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Peru’s President Dissolves Congress, and Lawmakers Suspend Him

Mr. Vizcarra’s announcement prompted supportive rallies in the capital, Lima, and the mountain city of Cuzco, where celebrating demonstrators chanted “yes, we could,” according to videos posted on social media.

But despite that outburst of support, Mr. Vizcarra’s argument that the dissolution was necessary to protect the country’s democracy will likely stoke painful memories in Peru. In 1992, the country’s newly elected president, Alberto Fujimori, used a similar argument of national renewal to justify dissolving Congress; he then embarked on a long campaign of demolishing the country’s democratic institutions.

Mr. Vizcarra said the opposition majority in Congress left him with no choice. The main opposition party — headed by Mr. Fujimori’s daughter, Keiko — has blocked or ignored all his major attempts at economic and political reform.

Opposition lawmakers have also resisted new elections. When Mr. Vizcarra tried to trigger a new vote, Congress denied his petition.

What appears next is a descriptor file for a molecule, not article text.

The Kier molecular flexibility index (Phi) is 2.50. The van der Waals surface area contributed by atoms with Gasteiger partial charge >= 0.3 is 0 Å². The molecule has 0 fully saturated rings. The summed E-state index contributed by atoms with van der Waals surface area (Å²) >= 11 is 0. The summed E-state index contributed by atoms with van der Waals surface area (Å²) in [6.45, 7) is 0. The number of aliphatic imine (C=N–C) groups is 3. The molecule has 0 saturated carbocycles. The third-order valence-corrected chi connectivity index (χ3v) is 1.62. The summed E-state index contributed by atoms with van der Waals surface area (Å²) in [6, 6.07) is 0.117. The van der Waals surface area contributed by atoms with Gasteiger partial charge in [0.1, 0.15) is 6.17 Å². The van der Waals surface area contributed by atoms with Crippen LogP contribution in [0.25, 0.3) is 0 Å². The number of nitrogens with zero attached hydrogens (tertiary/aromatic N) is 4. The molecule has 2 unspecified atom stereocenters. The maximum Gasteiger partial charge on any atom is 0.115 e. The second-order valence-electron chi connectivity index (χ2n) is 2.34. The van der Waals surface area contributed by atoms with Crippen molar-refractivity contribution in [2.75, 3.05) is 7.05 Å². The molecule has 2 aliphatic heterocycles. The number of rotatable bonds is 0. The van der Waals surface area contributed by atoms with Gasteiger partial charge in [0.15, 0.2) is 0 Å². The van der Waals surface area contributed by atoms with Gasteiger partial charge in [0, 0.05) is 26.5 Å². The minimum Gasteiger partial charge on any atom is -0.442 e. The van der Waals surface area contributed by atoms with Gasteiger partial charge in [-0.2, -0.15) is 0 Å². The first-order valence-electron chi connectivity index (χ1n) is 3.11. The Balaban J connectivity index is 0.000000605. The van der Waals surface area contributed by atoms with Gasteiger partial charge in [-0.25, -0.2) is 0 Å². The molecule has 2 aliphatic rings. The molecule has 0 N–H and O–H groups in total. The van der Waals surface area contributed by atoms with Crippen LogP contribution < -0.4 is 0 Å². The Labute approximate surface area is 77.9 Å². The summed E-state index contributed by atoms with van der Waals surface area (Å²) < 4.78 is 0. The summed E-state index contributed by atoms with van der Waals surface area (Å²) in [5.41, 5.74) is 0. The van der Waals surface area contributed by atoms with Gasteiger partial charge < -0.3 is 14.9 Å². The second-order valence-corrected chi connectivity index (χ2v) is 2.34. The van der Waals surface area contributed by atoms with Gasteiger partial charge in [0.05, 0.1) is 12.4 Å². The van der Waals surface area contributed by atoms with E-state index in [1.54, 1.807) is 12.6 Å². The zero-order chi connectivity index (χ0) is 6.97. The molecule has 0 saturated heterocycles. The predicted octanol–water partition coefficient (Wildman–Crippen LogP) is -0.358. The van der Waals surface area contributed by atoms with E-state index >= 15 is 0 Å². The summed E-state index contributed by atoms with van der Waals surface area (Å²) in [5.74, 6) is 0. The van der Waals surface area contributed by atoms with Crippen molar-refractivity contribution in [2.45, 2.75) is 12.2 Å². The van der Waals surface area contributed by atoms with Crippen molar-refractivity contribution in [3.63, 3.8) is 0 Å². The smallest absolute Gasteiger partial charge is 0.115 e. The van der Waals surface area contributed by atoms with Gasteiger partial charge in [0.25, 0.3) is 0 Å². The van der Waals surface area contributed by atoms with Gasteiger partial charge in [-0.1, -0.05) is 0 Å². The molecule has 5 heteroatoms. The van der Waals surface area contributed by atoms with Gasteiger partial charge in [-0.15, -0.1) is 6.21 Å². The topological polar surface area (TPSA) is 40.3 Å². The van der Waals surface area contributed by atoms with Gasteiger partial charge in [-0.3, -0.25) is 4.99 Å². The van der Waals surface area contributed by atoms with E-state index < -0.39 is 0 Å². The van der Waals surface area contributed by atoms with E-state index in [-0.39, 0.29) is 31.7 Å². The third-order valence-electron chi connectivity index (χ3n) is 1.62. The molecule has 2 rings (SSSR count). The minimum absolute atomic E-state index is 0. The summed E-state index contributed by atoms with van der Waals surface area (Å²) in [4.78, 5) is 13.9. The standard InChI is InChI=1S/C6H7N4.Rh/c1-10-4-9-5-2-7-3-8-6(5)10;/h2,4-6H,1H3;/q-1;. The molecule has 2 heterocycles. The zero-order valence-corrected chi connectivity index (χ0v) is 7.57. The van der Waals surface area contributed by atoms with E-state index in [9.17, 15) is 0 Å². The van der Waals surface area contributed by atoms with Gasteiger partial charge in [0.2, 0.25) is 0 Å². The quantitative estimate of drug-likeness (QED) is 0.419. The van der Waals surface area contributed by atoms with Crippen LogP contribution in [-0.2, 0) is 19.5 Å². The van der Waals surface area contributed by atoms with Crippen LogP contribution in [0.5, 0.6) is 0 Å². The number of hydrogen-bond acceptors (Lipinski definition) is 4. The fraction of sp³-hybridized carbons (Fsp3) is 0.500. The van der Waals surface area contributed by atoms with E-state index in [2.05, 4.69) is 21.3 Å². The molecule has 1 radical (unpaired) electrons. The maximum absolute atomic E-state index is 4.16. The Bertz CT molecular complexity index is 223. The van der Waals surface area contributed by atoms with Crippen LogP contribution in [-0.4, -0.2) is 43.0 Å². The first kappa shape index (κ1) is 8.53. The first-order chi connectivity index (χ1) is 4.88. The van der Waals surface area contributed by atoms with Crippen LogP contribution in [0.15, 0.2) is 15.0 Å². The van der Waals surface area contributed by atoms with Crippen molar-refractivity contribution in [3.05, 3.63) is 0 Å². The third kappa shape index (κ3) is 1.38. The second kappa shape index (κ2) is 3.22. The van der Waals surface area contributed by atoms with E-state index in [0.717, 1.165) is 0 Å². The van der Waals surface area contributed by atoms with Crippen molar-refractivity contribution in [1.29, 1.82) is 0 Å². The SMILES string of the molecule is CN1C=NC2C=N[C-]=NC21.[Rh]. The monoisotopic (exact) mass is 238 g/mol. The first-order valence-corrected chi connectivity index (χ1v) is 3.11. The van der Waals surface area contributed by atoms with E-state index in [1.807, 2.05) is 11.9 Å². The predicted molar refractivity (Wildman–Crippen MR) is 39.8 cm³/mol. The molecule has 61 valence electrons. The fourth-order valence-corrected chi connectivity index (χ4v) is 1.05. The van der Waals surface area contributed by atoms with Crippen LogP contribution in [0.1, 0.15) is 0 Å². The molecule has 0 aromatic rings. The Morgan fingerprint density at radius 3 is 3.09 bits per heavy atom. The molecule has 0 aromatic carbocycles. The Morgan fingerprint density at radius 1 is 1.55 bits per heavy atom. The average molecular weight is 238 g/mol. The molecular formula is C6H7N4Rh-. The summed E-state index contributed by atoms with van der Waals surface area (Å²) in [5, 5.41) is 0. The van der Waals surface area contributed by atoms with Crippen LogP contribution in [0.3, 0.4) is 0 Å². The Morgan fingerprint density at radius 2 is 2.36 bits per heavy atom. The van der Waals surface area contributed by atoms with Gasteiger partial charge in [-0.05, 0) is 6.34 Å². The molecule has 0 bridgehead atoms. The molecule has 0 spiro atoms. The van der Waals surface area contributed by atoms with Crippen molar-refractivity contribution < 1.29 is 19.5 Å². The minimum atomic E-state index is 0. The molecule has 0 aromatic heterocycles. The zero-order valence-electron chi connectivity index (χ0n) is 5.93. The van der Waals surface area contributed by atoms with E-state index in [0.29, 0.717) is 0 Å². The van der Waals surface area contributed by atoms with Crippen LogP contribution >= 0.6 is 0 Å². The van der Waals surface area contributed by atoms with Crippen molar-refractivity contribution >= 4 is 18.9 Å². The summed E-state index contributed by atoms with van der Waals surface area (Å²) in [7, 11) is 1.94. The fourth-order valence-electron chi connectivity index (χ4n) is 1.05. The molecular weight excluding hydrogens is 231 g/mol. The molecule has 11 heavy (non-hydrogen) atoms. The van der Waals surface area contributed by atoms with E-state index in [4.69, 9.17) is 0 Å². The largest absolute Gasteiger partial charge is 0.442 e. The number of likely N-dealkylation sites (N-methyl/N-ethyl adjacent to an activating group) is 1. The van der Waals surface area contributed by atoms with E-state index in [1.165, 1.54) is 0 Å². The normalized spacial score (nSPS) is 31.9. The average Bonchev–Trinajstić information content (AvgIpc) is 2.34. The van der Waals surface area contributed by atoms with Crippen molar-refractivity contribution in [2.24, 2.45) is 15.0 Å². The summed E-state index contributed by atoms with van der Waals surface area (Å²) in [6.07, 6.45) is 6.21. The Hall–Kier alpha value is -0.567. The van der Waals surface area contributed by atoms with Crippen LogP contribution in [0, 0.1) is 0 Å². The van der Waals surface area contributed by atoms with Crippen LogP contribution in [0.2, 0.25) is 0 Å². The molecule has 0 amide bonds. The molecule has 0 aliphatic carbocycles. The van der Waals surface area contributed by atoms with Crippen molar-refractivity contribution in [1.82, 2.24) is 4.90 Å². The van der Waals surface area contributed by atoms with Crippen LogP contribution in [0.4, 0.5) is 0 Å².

A former vice president, Mr. Vizcarra was sworn in last year after his boss, President Pedro Pablo Kuczynski, resigned to respond to charges related to an international graft scandal involving the Brazilian construction giant Odebrecht. Lacking an electoral mandate, Mr. Vizcarra has since built his strong popular appeal on an antigraft campaign supported by a majority of Peruvians.

Under the country’s Constitution, Mr. Vizcarra will be unable to run in a new presidential election.

The clash on Monday was the culmination of a long-running conflict between a president who derives his legitimacy from popular support and a Congress that appeals to the Constitution, said Carlos Meléndez, an expert in Peruvian politics at the Diego Portales University in Santiago, Chile.

“It is a paradox that a politician with democratic values can end up weakening the democracy,” said Mr. Meléndez. “In his anxiousness for confrontation, the president is confusing his political rivals with the institution they represent.”

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